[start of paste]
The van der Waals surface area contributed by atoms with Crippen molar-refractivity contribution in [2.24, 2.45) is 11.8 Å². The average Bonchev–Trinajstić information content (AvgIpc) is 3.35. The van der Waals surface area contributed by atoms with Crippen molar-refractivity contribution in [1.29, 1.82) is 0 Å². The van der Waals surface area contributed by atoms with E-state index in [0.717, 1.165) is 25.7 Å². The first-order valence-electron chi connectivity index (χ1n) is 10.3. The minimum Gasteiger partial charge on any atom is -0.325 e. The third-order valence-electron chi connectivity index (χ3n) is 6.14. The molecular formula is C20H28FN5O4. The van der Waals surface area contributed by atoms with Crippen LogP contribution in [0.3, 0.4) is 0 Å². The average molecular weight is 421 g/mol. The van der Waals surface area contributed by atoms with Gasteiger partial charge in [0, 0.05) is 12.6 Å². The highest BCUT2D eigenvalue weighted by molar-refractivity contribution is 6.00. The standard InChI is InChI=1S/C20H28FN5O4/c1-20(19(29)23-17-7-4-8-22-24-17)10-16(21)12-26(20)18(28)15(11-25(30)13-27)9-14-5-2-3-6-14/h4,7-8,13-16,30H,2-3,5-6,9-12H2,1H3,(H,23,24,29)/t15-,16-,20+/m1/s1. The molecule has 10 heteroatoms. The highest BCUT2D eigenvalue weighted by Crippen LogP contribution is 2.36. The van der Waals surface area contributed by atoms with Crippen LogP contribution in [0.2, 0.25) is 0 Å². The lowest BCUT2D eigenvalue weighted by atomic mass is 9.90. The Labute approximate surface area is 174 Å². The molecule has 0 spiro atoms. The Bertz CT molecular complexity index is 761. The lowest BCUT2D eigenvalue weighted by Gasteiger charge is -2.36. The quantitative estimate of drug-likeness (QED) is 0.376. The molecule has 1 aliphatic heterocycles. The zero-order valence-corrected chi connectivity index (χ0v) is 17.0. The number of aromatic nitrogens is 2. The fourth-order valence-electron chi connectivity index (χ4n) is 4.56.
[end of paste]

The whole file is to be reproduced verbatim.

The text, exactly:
The van der Waals surface area contributed by atoms with Crippen molar-refractivity contribution in [2.24, 2.45) is 11.8 Å². The average Bonchev–Trinajstić information content (AvgIpc) is 3.35. The van der Waals surface area contributed by atoms with Crippen molar-refractivity contribution in [1.29, 1.82) is 0 Å². The van der Waals surface area contributed by atoms with E-state index in [0.717, 1.165) is 25.7 Å². The first-order valence-electron chi connectivity index (χ1n) is 10.3. The minimum Gasteiger partial charge on any atom is -0.325 e. The third-order valence-electron chi connectivity index (χ3n) is 6.14. The molecular formula is C20H28FN5O4. The van der Waals surface area contributed by atoms with Crippen LogP contribution in [0.3, 0.4) is 0 Å². The average molecular weight is 421 g/mol. The van der Waals surface area contributed by atoms with Gasteiger partial charge in [0, 0.05) is 12.6 Å². The highest BCUT2D eigenvalue weighted by molar-refractivity contribution is 6.00. The standard InChI is InChI=1S/C20H28FN5O4/c1-20(19(29)23-17-7-4-8-22-24-17)10-16(21)12-26(20)18(28)15(11-25(30)13-27)9-14-5-2-3-6-14/h4,7-8,13-16,30H,2-3,5-6,9-12H2,1H3,(H,23,24,29)/t15-,16-,20+/m1/s1. The molecule has 10 heteroatoms. The highest BCUT2D eigenvalue weighted by Crippen LogP contribution is 2.36. The van der Waals surface area contributed by atoms with Crippen LogP contribution in [0.2, 0.25) is 0 Å². The lowest BCUT2D eigenvalue weighted by atomic mass is 9.90. The Labute approximate surface area is 174 Å². The molecule has 0 spiro atoms. The Bertz CT molecular complexity index is 761. The lowest BCUT2D eigenvalue weighted by Gasteiger charge is -2.36. The quantitative estimate of drug-likeness (QED) is 0.376. The molecule has 1 aliphatic heterocycles. The zero-order valence-corrected chi connectivity index (χ0v) is 17.0. The number of aromatic nitrogens is 2. The fourth-order valence-electron chi connectivity index (χ4n) is 4.56.